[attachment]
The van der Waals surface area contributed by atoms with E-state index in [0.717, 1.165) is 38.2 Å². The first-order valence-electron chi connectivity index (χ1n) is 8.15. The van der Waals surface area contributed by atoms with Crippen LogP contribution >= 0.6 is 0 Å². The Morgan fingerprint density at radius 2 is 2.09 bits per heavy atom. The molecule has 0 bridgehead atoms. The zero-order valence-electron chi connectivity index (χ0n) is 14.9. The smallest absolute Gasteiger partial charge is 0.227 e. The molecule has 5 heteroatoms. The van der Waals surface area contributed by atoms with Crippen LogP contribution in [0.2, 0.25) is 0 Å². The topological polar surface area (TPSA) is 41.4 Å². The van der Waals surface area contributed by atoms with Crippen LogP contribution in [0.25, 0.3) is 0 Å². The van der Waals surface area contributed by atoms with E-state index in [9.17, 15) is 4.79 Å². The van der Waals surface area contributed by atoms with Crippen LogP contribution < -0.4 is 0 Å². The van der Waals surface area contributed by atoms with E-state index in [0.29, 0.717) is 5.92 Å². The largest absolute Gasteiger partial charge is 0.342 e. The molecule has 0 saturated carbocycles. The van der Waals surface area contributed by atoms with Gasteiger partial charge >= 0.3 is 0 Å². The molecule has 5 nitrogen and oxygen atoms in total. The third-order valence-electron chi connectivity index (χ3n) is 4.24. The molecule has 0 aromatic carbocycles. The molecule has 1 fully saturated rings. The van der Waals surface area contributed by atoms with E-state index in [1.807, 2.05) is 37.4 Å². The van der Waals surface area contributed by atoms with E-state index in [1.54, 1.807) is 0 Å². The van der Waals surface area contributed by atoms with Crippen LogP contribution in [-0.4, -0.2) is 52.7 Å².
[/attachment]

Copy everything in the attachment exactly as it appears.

The van der Waals surface area contributed by atoms with E-state index in [0.717, 1.165) is 38.2 Å². The first-order valence-electron chi connectivity index (χ1n) is 8.15. The van der Waals surface area contributed by atoms with Crippen LogP contribution >= 0.6 is 0 Å². The Morgan fingerprint density at radius 2 is 2.09 bits per heavy atom. The molecule has 0 bridgehead atoms. The zero-order valence-electron chi connectivity index (χ0n) is 14.9. The smallest absolute Gasteiger partial charge is 0.227 e. The molecule has 5 heteroatoms. The van der Waals surface area contributed by atoms with Crippen LogP contribution in [0.2, 0.25) is 0 Å². The topological polar surface area (TPSA) is 41.4 Å². The van der Waals surface area contributed by atoms with Crippen LogP contribution in [0.25, 0.3) is 0 Å². The van der Waals surface area contributed by atoms with E-state index in [9.17, 15) is 4.79 Å². The van der Waals surface area contributed by atoms with Crippen LogP contribution < -0.4 is 0 Å². The van der Waals surface area contributed by atoms with E-state index in [0.29, 0.717) is 5.92 Å². The largest absolute Gasteiger partial charge is 0.342 e. The molecule has 0 saturated carbocycles. The van der Waals surface area contributed by atoms with Gasteiger partial charge >= 0.3 is 0 Å². The molecule has 5 nitrogen and oxygen atoms in total. The third-order valence-electron chi connectivity index (χ3n) is 4.24. The molecule has 0 aromatic carbocycles. The molecule has 1 fully saturated rings. The van der Waals surface area contributed by atoms with E-state index in [1.807, 2.05) is 37.4 Å². The van der Waals surface area contributed by atoms with E-state index in [1.54, 1.807) is 0 Å². The van der Waals surface area contributed by atoms with Crippen LogP contribution in [-0.4, -0.2) is 52.7 Å².